In the face of volatile cross-border financial flows Taiwan has also kept a lid on debt. While other Asian tigers are being bailed out by the International Monetary Fund, Taiwan is sitting pretty on $83bn (pounds 50bn) in central bank reserves. Meanwhile, the capital structures of average companies have a proportion of equity approaching twice the average for British companies.

Taiwan has thus been all but impervious to the "Asian financial crisis" just as it took nearly half a century to achieve its version of the "Asian economic miracle". It has quietly devalued its currency, the new Taiwan dollar, by 15 per cent to remain competitive with its Asian rivals in global markets. It understands the "Asian financial crisis" is now political, and all eyes in the government are focused on Japan. "[Prime minister Ryutaro] Hashimoto must restore confidence or he will have to go," said PK Chiang, chairman of the Council of Economic Planning and Development in a statement characteristic of the bluntness of senior Taiwan officials.

The last of the three great buzzphrases of the day, "the information age", also has a particular meaning in Taiwan. It relates less specifically to a hot industrial sector there than in the City. In Taiwan "the information age" is shorthand for saying that economic power is being redefined.

Classic definitions of economic power are tied to the size of a nation's economy, the rate of growth, and factors like debt levels and exports. But the early Nineties definition of economic power in Taiwan related to the number of personal computers per household. Now the definition of economic power in Taiwan is tied to "bandwidth" - the degree to which competing nations take their PCs, link them via the Internet, and create capacity through which data can be moved.

In Taiwan bandwidth is a metaphor. As the Taiwanese see it, the world economy is becoming so integrated that PC "connectivity" must be mirrored with increased linkages between companies themselves. "All but the very biggest companies need strategic alliances now," Acer's Mr Shih said. "The world economy is too big for companies to operate alone. We want people from different companies to exploit networks and share knowledge."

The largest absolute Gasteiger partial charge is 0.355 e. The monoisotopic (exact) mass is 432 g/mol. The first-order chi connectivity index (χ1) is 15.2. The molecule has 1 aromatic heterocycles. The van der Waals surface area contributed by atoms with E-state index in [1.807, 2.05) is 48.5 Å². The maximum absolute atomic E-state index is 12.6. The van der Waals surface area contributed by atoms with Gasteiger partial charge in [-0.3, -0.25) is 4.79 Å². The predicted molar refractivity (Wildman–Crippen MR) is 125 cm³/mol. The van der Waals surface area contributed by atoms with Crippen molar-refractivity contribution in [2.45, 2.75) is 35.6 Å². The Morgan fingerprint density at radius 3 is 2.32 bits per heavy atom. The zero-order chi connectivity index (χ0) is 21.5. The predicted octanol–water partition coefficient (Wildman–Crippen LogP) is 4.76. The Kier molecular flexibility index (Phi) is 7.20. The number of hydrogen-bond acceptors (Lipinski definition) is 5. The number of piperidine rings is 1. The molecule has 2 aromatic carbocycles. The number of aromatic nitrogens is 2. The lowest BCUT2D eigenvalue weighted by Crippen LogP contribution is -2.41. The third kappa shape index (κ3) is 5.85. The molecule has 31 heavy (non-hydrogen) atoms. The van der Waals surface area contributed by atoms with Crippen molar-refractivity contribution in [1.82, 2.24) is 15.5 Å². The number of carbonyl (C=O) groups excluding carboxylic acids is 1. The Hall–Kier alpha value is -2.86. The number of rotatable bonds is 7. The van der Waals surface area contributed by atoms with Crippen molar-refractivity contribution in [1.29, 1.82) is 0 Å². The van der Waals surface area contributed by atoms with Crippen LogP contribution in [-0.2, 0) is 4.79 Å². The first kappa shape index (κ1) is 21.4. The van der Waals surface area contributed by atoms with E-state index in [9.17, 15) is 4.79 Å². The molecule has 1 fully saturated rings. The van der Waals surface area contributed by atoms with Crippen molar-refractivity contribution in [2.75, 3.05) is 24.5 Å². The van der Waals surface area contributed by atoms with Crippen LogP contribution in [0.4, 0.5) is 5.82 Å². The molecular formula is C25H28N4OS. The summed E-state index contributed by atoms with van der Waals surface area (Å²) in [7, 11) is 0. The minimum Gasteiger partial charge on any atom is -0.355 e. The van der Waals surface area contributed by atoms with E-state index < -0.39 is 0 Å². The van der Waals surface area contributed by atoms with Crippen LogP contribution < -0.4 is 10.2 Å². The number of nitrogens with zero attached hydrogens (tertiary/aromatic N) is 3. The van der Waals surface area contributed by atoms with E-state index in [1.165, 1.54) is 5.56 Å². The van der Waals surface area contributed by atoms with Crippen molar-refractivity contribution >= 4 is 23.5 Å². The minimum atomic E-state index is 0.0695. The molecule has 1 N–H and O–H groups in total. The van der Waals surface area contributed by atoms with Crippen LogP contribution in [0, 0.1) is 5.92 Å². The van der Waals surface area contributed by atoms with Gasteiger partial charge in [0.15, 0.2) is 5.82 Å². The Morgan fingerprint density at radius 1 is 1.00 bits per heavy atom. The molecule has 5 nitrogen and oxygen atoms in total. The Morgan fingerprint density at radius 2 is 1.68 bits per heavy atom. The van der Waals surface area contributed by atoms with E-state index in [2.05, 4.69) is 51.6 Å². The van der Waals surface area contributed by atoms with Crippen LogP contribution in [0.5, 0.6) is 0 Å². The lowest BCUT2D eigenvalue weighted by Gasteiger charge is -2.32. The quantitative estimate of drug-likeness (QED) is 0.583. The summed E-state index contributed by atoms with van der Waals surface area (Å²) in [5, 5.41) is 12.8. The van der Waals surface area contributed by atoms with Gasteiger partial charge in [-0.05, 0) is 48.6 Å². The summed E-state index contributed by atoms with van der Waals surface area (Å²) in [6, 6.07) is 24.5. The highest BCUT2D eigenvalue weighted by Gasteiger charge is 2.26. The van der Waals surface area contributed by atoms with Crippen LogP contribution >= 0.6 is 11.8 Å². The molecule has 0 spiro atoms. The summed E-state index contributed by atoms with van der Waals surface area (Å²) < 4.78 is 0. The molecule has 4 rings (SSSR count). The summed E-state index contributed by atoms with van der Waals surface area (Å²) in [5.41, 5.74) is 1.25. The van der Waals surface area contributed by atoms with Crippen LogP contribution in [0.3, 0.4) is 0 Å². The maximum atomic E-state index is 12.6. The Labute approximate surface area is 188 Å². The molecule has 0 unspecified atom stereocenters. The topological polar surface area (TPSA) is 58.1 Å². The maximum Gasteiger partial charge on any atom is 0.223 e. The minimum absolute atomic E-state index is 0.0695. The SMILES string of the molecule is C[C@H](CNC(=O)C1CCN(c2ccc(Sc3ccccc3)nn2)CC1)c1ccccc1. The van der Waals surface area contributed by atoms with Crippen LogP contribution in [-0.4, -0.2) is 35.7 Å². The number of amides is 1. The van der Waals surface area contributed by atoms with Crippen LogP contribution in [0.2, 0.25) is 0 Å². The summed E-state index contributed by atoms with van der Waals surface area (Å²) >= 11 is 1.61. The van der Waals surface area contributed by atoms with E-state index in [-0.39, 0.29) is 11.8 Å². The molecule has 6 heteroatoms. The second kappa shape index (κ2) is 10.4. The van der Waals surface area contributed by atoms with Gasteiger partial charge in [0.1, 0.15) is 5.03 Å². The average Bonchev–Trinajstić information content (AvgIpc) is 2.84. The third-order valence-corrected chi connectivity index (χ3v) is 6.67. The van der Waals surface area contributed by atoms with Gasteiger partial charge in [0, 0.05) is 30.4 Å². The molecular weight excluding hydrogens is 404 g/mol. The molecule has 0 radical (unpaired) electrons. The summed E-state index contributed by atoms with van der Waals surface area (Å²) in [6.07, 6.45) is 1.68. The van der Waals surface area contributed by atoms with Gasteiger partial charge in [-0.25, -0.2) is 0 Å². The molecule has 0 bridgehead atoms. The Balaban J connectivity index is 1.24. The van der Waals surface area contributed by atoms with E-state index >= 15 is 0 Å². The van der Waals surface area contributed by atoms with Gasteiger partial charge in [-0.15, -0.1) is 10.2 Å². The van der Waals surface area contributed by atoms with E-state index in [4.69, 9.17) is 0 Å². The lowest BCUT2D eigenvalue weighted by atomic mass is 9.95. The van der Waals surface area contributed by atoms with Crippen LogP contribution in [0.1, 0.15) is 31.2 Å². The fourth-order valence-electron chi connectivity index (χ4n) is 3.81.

Adapting Taiwan's perspective on the world economy will not be easy for Prime Minister Tony Blair and other new Labourites. Yet this is precisely what the Government is struggling to do. The only point that is clear is that Taiwan deserves more attention than it has yet received. To date, the emphasis has been on attracting inward investment from the island. Currently, there are 13 Taiwanese companies with UK operations, according to the British Chamber of Commerce in Taiwan.

The country's Institute for Information Industry estimates that Taiwan's computer and related hardware manufacturers had $13.8bn invested in the UK at the end of last year. This put the UK at the top of the European league for Taiwanese investment.

But the UK will have to work to protect this position. Despite the compliments heaped upon Silicon Glen as an assembly point for computers, Taiwan's high-tech industry is looking at the continent. Two weeks ago Acer announced a strategic alliance with Siemens, the German electronics giant.

Later this month Gordon Brown will convene a panel of industrialists to discuss how Britain can raise its game in the global economy. These industrialists might want to look, in particular, at Taiwan's approach to risk. "The country has no safety net," said Hongkong Bank's Mr Wallace. "It is diplomatically isolated. It is not a member of the IMF."

Rather than making the country risk-averse, however, this predicament has taught the country's 21 million citizens to be astute judges of risk. "Almost everyone in Taiwan belongs to a wei," said Jeannette Chiang, the China Times' London bureau chief. "Weis are like investment clubs, but the money pooled often is used to invest in members' businesses."

Hongkong Bank's Mr Wallace compares Taiwan's economic rise over the past half century with Britain's economic decline. "The Taiwanese know that risk is something that can't be avoided," he said. "It is something to be faced - to be handled well or badly."